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When your child has Duchenne muscular dystrophy (DMD), there’s a lot that their health care team can do to help keep them strong and improve their symptoms. There are medicines that can help. But therapies are a key part of managing life with DMD. 

Your child may benefit from different forms of therapy, including:

  • Physical therapy
  • Occupational therapy
  • Supportive therapy
  • Swallowing therapy
  • Respiratory therapy
  • Speech-language pathology
  • Psychotherapy, family therapy, or counseling

Your child's therapists should work with their neuromuscular specialist and the rest of their health care team. Together, they can help your child live life to the fullest with DMD.

How Does Physical Therapy Help With DMD?

Physical therapy (PT) is an essential part of care for DMD. Your child should have expert PT checks at least every 6 months. A physical therapist can pick up on any changes over time so they can be addressed with your child's doctors. A physical therapist can help your child:

  • Stretch to keep their muscles from contracting
  • Keep the ability to move and function 
  • Manage or limit pain
  • Create an exercise routine they can do on their own
  • Learn to use any mobility devices, special seating, or other equipment they need
  • Recover from injuries

Keep in mind that PT probably won’t restore the ability to exercise or walk. But it’s an important part of keeping the movement, strength, and function that your child has. 


How Does Occupational Therapy Help With DMD?

An occupational therapist can help your child with everyday tasks like:

  • Eating 
  • Brushing hair or teeth
  • Bathing 
  • Getting dressed
  • Writing

Occupational therapy helps your child work on or relearn the movements to do these sorts of activities. They can also help them learn how to use devices such as walkers or wheelchairs. It may help to have both an occupational therapist and physical therapist who work together with your child over time.

How Does Supportive Therapy Help With DMD?

Supportive therapies that help with DMD include:

  • Braces
  • Canes
  • Wheelchairs
  • Walkers
  • Standers
  • Casts 

This type of equipment can help your child get around and continue to do their everyday tasks. Their physical therapist and/or occupational therapist can help them learn the best ways to use these and other assistive devices. 

How Does Swallowing Therapy Help With DMD?

Some people with DMD have trouble swallowing. If this happens to your child, a swallowing therapist can help figure out what’s wrong. Once they’ve seen where the trouble is, they can help your child manage issues with swallowing, eating, and drinking.

How Does Respiratory Therapy Help With DMD?

DMD causes muscles to lose strength. This can include the muscles you use to breathe and cough. As your breathing muscles weaken, you may find it harder to cough. Because of this, you may end up with a cough that won’t go away if you get a cold or other virus. 

A respiratory therapist can measure your child's breathing function and the strength of these muscles. They can also teach them ways to keep these muscles strong. If they're having trouble keeping their airways clear, these therapists also have techniques and devices that can help.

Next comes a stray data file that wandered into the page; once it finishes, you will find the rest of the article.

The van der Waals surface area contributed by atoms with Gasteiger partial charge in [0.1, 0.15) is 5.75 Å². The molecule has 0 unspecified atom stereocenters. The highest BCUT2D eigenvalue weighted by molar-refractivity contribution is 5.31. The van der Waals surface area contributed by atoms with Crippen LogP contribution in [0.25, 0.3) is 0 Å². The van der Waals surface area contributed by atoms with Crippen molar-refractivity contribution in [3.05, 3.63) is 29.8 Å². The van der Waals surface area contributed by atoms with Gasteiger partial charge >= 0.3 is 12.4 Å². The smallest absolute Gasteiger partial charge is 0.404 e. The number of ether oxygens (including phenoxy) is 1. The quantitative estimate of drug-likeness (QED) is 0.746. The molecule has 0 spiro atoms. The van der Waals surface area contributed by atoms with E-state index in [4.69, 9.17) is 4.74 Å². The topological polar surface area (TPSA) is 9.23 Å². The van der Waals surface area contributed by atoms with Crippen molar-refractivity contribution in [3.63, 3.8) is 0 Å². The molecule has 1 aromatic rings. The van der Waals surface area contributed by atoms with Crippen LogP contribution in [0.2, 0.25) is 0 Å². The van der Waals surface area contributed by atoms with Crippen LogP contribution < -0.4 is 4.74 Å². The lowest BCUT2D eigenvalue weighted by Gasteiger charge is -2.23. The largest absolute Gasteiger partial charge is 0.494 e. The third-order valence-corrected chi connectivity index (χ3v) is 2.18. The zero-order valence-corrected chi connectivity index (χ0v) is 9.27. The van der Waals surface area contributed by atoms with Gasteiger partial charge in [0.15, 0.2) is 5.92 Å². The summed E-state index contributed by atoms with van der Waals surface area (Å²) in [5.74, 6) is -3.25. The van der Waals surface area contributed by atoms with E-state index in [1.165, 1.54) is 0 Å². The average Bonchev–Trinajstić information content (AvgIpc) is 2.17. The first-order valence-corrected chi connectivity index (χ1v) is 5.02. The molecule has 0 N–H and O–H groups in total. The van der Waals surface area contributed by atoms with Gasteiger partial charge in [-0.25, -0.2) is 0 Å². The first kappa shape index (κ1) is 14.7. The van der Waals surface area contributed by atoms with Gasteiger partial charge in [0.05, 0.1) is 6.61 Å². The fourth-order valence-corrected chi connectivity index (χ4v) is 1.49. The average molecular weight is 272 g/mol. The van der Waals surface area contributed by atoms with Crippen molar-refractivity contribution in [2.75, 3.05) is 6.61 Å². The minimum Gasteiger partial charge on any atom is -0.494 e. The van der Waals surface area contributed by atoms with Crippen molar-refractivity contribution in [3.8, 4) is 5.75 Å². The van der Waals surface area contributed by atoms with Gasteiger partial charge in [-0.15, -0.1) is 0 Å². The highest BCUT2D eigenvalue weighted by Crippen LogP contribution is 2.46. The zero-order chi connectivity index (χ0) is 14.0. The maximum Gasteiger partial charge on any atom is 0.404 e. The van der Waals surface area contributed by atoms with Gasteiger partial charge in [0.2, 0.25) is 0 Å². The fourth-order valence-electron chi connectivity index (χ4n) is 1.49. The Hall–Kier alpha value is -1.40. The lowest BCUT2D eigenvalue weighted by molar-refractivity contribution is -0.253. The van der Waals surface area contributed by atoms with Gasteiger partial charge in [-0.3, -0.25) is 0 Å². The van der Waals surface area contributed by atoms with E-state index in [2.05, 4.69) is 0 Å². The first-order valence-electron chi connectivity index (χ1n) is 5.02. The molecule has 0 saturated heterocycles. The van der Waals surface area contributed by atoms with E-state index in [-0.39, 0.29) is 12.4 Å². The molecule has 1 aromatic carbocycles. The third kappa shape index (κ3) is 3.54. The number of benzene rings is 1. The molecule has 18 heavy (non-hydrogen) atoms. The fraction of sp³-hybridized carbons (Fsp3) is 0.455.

How Does Speech Therapy Help With DMD?

Many kids with DMD have trouble with language development. If your child with DMD isn’t hitting their language milestones or you think there might be a problem with their speech, a speech therapist can help find out what’s wrong. If there's a deficit or delay, they can help. 

A speech therapist can help your child with exercises that help strengthen the muscles they need to talk. They can help them with strategies and equipment to use if their speech becomes hard to understand.  All of these things can help your child to communicate in ways that are easier for others to understand.

How Does Psychotherapy Help With DMD?

Coping with any chronic condition, and especially one that gets worse over time, is hard. In addition, kids with DMD often have disorders including:

  • Attention deficit hyperactivity disorder (ADHD)
  • Learning difficulties
  • Intellectual disabilities
  • Anxiety
  • Autism spectrum disorder (ASD)

Even if your child hasn't been diagnosed with a disorder that affects their mental health or learning, people with DMD often have anxiety or depression. They may find it harder to fit in at school or in social settings. These mental health, learning, and social challenges affect their quality of life.

It’s important for your care team to consider these parts of your child's well-being. Your child's doctors may be able to help or refer you to others who can. Mental health professionals can do tests to identify issues and work on a plan to help with them. Depending on the needs of you, your child, and others in your family, other types of therapy may help, too. These may include:

  • Individual psychotherapy or counseling
  • Group counseling
  • Family therapy
  • Support groups
  • Academic therapy or special education
  • Social skills training

Show Sources

Photo Credit: Andrew Brookes / Getty Images


Parent Project Muscular Dystrophy: “Rehabilitation & Physical Therapy,” “Learning & Behavior.”

NYU Langone Health: “Therapy for Muscular Dystrophy.”

Cleveland Clinic: “Duchenne Muscular Dystrophy (DMD).”

American Journal of Respiratory and Critical Care Medicine: “Respiratory Care of the Patient with Duchenne Muscular Dystrophy ATS Consensus Statement.” “The Diagnosis and Management of Duchenne Muscular Dystrophy.”

Pediatrics: “Psychosocial Management of the Patient With Duchenne Muscular Dystrophy.”